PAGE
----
If you're like me, you've been hearing about the mysterious Faces of Death - a film supposedly banned in 43 countries, a film so depraved and disgusting that one could barely stand to finish it. The following comments are my reactions to the film as a fan of exploitation cinema, and cultural extremes in general.
Faces of Death has quite a reputation, but it seems that very few people have actually seen it. Needless to say, there's no way the film will live up to its own hype. The narration is predictable, all the scenes involving human death are faked, and the final twenty minutes are basically newsreel footage, which we've all seen elsewhere. The film runs around 105 minutes, which is way too long for something of this nature. If the film was cut to 68-80 minutes, as most exploitation films are, all we would lose is some bland narration and a lot of World War 2 footage.
However, the film is now a cultural artifact and it's most definitely worth seeing, provided you're a fan of horror movies, exploitation films, or bizarre fringe relics. Even though it isn't really a strong film itself, its influence makes it worth viewing. I image that your viewing experience will greatly effect your reaction to the film. If you're in high school and you're sneaking this movie into a slumber party, I'm sure it's amazing. It's not that I expect a film like this to be high quality - that would be silly. I just want to help prospective viewers manage their expectations.
The only real death you see is in the beginning where we see all sorts of animals slaughtered. It's not as bad as it sounds though. The animals weren't killed for the film, but rather as part of the routine slaughtering that happens everyday. I realize that this doesn't make much difference to some people, but at least the killing was nothing out of the ordinary.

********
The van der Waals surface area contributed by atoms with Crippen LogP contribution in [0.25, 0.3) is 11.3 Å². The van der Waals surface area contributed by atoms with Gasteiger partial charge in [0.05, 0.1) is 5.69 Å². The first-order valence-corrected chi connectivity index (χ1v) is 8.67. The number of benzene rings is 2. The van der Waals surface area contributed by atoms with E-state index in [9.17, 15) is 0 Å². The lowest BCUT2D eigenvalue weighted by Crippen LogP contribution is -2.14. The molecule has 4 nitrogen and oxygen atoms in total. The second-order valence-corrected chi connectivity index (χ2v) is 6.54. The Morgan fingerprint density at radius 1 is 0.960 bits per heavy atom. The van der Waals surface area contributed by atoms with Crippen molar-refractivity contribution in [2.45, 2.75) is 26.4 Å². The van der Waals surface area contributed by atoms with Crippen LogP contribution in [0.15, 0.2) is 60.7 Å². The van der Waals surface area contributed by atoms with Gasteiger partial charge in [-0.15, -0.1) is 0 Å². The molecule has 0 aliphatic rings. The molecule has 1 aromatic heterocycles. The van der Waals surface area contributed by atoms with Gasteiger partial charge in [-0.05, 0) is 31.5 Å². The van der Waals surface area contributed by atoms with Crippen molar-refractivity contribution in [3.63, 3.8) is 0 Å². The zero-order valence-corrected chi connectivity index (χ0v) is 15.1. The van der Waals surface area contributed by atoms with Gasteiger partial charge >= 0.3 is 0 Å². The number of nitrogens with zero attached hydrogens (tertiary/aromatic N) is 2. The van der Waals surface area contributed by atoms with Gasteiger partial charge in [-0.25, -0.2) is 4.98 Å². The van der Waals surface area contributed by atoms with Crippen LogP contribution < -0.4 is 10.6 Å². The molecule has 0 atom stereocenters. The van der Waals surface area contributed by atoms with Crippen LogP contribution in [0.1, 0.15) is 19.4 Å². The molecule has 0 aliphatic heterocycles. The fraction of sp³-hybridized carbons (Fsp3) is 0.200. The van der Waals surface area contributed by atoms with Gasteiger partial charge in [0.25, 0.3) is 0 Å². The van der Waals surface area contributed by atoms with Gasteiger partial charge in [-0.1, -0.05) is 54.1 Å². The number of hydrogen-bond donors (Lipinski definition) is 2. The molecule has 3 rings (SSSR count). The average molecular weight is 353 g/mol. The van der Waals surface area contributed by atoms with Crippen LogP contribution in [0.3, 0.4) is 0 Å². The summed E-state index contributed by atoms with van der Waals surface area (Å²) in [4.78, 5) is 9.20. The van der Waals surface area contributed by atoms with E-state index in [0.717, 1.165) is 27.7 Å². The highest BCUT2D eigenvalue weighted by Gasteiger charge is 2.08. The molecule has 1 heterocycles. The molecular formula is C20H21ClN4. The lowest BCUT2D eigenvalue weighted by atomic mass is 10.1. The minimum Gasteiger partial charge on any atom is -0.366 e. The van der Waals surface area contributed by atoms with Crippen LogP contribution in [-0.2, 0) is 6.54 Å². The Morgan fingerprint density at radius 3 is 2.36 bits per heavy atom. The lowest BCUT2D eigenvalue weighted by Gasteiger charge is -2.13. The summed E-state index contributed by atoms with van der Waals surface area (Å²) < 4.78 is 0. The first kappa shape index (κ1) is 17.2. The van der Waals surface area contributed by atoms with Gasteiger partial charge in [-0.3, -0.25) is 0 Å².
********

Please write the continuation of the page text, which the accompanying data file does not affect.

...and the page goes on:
On the positive side, I'm sure the film has never looked better. The original footage that makes up the majority of the film is about as clean and clear as one can expect with a cheap film like this. The audio is not great, but I'm sure the original recordings weren't great either. I have to wonder if the video quality colored my experience. I can imagine watching it on a third-generation dubbed VHS tape with severely degraded pictures giving the film a gritty realism - a realism that hides its obviously staged footage.
There are some interesting bonus features, which probably justify purchasing the 30th Anniversary Edition. The commentary track is moderately interesting, as is the featurette with the FX team - the team that managed to fool hundreds of thousands of teens over the last 30 years. There are some outtakes and deleted scenes that are similarly decent. Again though, I have to wonder if all this exposure will ruin the mystique. Once we can go buy the DVD at Best Buy, it's no longer an obscure item of obscene curiosity. Are the horrors less scary with the lights on, so to speak?